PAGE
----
In a nutshell
ARIA (Accessible Rich Internet Applications) is the Web Accessibility Initiative‘s specification that defines a standard set of HTML attributes that can help assistive technologies translate custom HTML elements into meaningful nodes in an accessibility tree.
For example, the following custom checkbox:
<li tabindex="0" class="checkbox" checked> Receive promotional offers </li>
can be made more accessible by adding some standardized ARIA attributes:
<li tabindex="0" class="checkbox" role="checkbox" checked aria-checked="true"> Receive promotional offers </li>
Thanks to these attributes, a screen reader can correctly report the element as a checkbox.
What is an ARIA role?
The ARIA spec defines several roles that can be used to describe the semantic meaning of a HTML element. Each role has a specific set of properties, and those properties can have specific states. For example, there’s a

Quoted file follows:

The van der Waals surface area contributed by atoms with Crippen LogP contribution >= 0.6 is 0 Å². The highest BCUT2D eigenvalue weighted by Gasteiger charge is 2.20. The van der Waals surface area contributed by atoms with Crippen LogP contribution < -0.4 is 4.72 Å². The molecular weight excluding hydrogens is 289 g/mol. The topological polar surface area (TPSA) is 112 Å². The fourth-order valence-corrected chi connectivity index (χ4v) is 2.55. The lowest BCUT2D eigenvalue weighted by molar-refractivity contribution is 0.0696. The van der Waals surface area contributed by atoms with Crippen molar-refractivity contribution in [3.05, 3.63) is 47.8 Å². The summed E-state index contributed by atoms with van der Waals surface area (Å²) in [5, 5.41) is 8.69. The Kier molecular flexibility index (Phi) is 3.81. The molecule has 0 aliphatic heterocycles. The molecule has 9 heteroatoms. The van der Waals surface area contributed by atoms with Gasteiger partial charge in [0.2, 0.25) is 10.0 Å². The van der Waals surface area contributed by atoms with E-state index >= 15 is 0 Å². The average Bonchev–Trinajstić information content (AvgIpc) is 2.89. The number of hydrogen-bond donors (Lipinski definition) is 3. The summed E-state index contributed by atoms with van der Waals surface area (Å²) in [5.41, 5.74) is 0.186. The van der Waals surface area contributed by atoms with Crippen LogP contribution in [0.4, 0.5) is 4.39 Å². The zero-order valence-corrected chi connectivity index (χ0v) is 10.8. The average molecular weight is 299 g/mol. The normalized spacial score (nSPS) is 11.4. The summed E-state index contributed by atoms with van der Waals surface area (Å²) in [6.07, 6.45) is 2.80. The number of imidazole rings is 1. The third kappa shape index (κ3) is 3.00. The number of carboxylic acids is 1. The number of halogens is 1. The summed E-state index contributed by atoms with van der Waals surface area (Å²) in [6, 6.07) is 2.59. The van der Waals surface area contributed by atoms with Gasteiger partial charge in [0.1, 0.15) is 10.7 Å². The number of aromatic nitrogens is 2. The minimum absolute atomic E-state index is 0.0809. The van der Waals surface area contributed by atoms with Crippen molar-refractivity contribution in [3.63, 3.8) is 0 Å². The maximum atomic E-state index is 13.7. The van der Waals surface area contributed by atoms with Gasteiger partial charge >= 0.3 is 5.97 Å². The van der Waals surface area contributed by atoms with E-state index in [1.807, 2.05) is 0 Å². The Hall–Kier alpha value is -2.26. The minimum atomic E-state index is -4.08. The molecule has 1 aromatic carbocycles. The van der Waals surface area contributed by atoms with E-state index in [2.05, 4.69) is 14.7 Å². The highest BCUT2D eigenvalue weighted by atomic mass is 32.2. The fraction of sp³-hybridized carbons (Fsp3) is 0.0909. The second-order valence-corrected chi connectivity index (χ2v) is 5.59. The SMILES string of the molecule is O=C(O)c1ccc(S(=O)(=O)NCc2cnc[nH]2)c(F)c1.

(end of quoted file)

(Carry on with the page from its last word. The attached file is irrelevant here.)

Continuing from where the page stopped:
button role that can have the following properties:
Examples of other roles
See the ARIA spec for full list of available roles.
- Screen readers typically know how to translate native HTML elements into accessible equivalents so there’s often no need to define ARIA attributes on native elements like
<input type="checkbox" />
- Aria only modifies the accessibility tree, not the presentation or behavior of elements.
- Learn to use Chrome’s accessibility voice-over feature.
- You can use Chrome’s Lighthouse feature to assess the accessibility of your web pages.
- Look into whether there any other tools you can use to measure accessibility.